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Control your distance on the greens like Snedeker

Brandt Snedeker Speed Control 304
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Brandt Snedeker’s performances over the last several weeks have been incredible. His victory at the AT&T Pebble Beach National Pro Am was icing on the cake for a great start to the 2013 season.

Snedeker finished 2012 as one of the best putters on Tour, and he is quickly showing that 2013 may not be different. He is a birdie machine on the golf course and a hot putter is the reason.

So why is Snedeker having so much success on the greens and what can we learn from it? It all comes down to his ability to control the pace of his putts.

Great distance control on the greens doesn’t necessarily mean you will make a lot of putts.

What it does guarantee is that every putt you hit will have a chance to go in, and more importantly, if it you don’t make it, the next putt should be an easy tap in.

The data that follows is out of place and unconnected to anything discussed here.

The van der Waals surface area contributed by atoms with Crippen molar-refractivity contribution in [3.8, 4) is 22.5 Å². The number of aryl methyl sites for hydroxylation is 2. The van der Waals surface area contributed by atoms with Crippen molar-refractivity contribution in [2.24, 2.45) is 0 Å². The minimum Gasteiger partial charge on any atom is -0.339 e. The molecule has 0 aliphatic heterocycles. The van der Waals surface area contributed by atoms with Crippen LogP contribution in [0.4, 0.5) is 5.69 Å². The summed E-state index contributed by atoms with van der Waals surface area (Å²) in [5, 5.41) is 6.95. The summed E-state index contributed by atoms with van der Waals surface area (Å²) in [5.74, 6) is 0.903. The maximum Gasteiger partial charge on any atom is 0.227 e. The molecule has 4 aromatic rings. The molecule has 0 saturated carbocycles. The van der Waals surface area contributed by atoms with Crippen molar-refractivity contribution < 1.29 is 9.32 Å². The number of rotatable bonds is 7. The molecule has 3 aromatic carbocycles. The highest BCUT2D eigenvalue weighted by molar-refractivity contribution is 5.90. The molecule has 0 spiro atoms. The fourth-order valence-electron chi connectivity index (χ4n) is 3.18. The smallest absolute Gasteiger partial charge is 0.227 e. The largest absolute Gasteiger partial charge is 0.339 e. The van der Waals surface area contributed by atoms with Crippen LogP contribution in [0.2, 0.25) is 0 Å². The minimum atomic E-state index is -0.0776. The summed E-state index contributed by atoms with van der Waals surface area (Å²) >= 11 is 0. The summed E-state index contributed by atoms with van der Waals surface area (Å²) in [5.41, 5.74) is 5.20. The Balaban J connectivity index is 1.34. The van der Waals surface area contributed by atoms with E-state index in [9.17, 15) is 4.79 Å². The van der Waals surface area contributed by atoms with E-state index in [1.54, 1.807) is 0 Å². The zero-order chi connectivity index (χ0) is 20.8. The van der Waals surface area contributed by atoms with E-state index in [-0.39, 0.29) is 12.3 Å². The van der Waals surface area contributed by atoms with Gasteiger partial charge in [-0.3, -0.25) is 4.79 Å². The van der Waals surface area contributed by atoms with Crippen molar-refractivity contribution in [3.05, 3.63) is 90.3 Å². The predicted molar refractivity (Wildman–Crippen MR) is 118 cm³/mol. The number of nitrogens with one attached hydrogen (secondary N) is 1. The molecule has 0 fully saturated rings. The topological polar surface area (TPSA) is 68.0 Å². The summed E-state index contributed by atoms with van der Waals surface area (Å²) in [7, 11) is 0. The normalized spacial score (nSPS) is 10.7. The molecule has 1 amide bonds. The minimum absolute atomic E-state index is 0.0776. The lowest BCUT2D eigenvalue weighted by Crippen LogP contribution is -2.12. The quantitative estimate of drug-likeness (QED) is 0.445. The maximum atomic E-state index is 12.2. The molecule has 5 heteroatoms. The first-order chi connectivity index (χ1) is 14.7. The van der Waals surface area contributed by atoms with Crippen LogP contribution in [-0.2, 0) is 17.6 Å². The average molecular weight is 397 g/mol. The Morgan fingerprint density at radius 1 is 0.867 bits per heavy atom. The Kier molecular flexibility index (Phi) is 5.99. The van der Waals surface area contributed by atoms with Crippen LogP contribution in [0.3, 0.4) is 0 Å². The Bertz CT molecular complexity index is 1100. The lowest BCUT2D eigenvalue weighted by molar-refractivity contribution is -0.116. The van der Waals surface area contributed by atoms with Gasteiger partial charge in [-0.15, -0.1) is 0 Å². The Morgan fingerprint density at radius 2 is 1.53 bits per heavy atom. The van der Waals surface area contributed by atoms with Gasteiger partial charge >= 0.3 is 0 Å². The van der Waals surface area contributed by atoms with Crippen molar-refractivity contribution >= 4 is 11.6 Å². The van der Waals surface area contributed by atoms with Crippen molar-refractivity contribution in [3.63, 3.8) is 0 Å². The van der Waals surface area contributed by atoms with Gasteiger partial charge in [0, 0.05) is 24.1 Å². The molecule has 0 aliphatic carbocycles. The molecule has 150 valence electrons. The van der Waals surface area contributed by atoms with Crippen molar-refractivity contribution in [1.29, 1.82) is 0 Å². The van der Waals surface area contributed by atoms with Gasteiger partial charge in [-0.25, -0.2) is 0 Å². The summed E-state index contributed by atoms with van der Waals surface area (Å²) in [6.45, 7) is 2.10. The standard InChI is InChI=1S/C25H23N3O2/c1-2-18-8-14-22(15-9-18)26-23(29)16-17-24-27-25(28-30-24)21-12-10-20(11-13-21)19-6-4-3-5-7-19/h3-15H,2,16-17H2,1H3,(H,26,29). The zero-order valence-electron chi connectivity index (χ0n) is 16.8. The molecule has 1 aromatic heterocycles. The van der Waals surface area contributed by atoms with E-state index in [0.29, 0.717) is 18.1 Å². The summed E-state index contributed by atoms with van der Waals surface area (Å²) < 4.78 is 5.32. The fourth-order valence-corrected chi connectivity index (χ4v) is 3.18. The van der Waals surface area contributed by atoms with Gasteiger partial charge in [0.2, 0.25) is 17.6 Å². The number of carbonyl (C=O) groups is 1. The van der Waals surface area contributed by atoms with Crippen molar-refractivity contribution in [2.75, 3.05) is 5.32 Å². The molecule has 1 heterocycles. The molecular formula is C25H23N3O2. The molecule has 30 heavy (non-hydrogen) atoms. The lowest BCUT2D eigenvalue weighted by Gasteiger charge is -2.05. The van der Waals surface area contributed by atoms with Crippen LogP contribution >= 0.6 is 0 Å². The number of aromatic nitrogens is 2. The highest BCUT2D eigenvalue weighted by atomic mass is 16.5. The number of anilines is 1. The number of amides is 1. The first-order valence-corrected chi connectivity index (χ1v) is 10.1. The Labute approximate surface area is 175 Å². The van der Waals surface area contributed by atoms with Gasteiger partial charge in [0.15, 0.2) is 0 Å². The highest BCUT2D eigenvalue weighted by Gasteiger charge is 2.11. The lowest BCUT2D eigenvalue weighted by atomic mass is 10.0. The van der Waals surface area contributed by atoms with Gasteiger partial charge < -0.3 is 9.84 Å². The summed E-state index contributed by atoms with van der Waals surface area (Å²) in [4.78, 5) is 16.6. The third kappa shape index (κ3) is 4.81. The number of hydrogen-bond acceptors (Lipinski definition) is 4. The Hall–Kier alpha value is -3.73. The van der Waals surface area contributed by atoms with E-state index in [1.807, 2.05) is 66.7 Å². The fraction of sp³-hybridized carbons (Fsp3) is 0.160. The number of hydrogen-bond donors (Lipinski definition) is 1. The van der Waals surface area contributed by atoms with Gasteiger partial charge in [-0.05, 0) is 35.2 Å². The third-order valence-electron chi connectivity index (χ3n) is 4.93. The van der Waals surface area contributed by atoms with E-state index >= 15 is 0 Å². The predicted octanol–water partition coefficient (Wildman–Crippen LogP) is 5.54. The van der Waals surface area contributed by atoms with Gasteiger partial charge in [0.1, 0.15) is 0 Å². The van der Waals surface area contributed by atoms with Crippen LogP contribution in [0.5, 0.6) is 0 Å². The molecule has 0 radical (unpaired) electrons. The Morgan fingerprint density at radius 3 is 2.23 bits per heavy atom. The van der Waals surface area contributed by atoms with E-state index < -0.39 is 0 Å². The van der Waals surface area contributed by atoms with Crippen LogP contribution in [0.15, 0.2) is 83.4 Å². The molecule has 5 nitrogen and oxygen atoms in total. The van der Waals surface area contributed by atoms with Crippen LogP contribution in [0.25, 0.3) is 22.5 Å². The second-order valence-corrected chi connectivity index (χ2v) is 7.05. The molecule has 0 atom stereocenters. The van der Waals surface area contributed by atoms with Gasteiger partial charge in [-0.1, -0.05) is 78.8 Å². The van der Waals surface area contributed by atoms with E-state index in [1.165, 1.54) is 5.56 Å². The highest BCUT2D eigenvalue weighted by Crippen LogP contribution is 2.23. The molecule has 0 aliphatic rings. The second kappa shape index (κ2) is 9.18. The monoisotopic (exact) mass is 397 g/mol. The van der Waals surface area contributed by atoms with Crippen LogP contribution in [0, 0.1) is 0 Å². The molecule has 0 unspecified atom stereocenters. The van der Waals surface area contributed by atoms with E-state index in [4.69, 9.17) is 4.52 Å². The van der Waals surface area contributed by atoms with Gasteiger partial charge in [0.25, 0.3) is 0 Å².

If controlling the distance of your putts is an issue for you, try these tips the next time you’re on the practice green:

• The first step in managing your distance on the green is learning to consistently contact the ball with the center of the putter face (aka the “sweet spot”). A great drill you can utilize to practice making solid contact is the Gate Drill. Take two golf tees and stick them in the ground roughly the width of your putter. Place a ball in the middle of the tees and practice rolling the ball without hitting the tees.

• The speed of the greens you play constantly changes, so develop what I like to call a core putt. The next time you’re on the practice green before a round, go to a place on the green where the surface is flat and there are no holes. Make a putting stroke with a comfortable length and speed (I recommend a stroke size about the width of your feet). Roll three balls in a row with the same stroke and note the average distance the ball rolled. Knowing how far the ball will roll with your “core putt” can help you make an educated adjustment to your stroke when facing differing slopes and distances of putts on the course.

Take an online lesson from Tyrus York.